Fuel indexing critical to county’s future
November 4, 2016
Roads and highways play a vital role in a community's ability to function safely and efficiently. A healthy transportation system has the added benefit of encouraging economic growth and maintaining a financially strong community.
Douglas County has been struggling to maintain its roadway system for decades and it is apparent that without new sources of revenue, the community will fall only further behind on maintaining our streets in a serviceable condition.
This November, Douglas County has a chance to catch up with DC1, a ballot measure that was initiated by the Nevada Legislature to address transportation shortfalls in every county but Washoe, which has already adopted its own fuel tax indexing. The state's remaining County Boards will ask voters whether to consider fuel indexing to raise badly needed funds for road maintenance and repair in their county.
The funding environment for our infrastructure is punctuated by the fact that Federal gas tax has not been increased since 1993, the State fuel tax has not been increased since 1992. However, over these many years, the cost of building and maintaining streets and highways has increased significantly just like the prices of other goods and services. Just think about what you have to pay for a new home today versus a new home in 1992.
In the meantime, Nevada has experienced the largest increase in vehicle miles traveled of any state in the union since 1990. Additionally, during this period we have seen the proliferation of high mileage and electric vehicles that use half or even a third the fuel of vehicles from the past. That means that drivers are traveling further on Nevada's roads and paying less fuel tax per mile than ever before.
DC1 could add up to 3 cent to the fuel taxes collected at the pump each year. For a typical sedan that gets 20 mpg. and travels 15,000 miles a year, this 3 cents adds about $2 a month — money that can only be used on the maintenance and rehabilitation of our streets and highways.
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Another key element of funding that is addressed in DC1 is that we do not currently receive a share of the diesel tax despite the fact that 32 percent of all heavy truck traffic in Nevada is on local roads, according to the Nevada Association of Counties. Indexing would return a portion of the federal diesel tax to the county where the fuel was purchased.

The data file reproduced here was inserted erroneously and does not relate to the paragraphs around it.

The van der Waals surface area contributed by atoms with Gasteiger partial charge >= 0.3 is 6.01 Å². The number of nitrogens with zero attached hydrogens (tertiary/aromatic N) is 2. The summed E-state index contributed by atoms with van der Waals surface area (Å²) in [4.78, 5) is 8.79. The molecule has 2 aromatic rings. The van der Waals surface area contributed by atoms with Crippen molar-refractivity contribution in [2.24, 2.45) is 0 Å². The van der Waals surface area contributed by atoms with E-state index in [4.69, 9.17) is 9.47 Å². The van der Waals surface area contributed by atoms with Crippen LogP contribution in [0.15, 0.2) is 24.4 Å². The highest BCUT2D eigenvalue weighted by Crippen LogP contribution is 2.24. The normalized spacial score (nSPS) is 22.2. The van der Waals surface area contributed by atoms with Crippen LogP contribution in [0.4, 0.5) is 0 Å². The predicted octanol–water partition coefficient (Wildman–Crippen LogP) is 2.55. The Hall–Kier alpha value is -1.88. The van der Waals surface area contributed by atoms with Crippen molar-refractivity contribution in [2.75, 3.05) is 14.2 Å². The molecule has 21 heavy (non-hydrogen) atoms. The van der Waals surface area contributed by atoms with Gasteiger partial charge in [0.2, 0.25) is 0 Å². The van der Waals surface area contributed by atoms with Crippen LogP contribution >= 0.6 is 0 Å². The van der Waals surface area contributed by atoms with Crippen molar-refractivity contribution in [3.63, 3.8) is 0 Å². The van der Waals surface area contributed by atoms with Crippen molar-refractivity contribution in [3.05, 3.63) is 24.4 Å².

DC1 could provide our county with 33 percent more funds annually to maintain its 178 lane miles of paved roads, which a University of Nevada PAVER study shows that 4 out of every 10 miles in very poor to failed condition. DC1 expedites intersection safety improvements at SR88/Centerville as well as SR756/Waterloo at Lampe. Another key capacity improvement would be connecting the Muller Parkway North with Heybourne Road to alleviate congestion at US395 and Buckeye Intersection.
This is a 10-year program that is tied to the Construction Price Index, though it will never exceed up to an annual rate of 3 cents. Over those 10 years, Douglas County's highways, streets and roads could expect nearly $28 million in new revenues.
DC 1 has many benefits:
Optimizing transportation systems provides for shorter and safer commutes and less air pollution.
Reduced road repair and maintenance because roads will be fixed properly the first time.
Driving on rough and damaged roads costs Nevada motorists a total of $812 million annually in extra vehicle operating costs, according to TRIP. Costs include accelerated vehicle depreciation, additional repair costs, and increased fuel consumption and tire wear
No inflation, the rate does not go up (restricted to a maximum of 3 cents per year).
Creates jobs, generates economic activity, and provides infrastructure investments that benefit the entire community.
DC1 has been endorsed by the Carson Valley Chamber of Commerce whose members understand the connection between healthy business and healthy roads. To learn more about the fuel tax measure in Douglas County and other counties log on to http://www.fixnvroads.org.
Bobbi Thompson is Minden-Tahoe Airport Manager and president of the Carson Valley Chamber of Commerce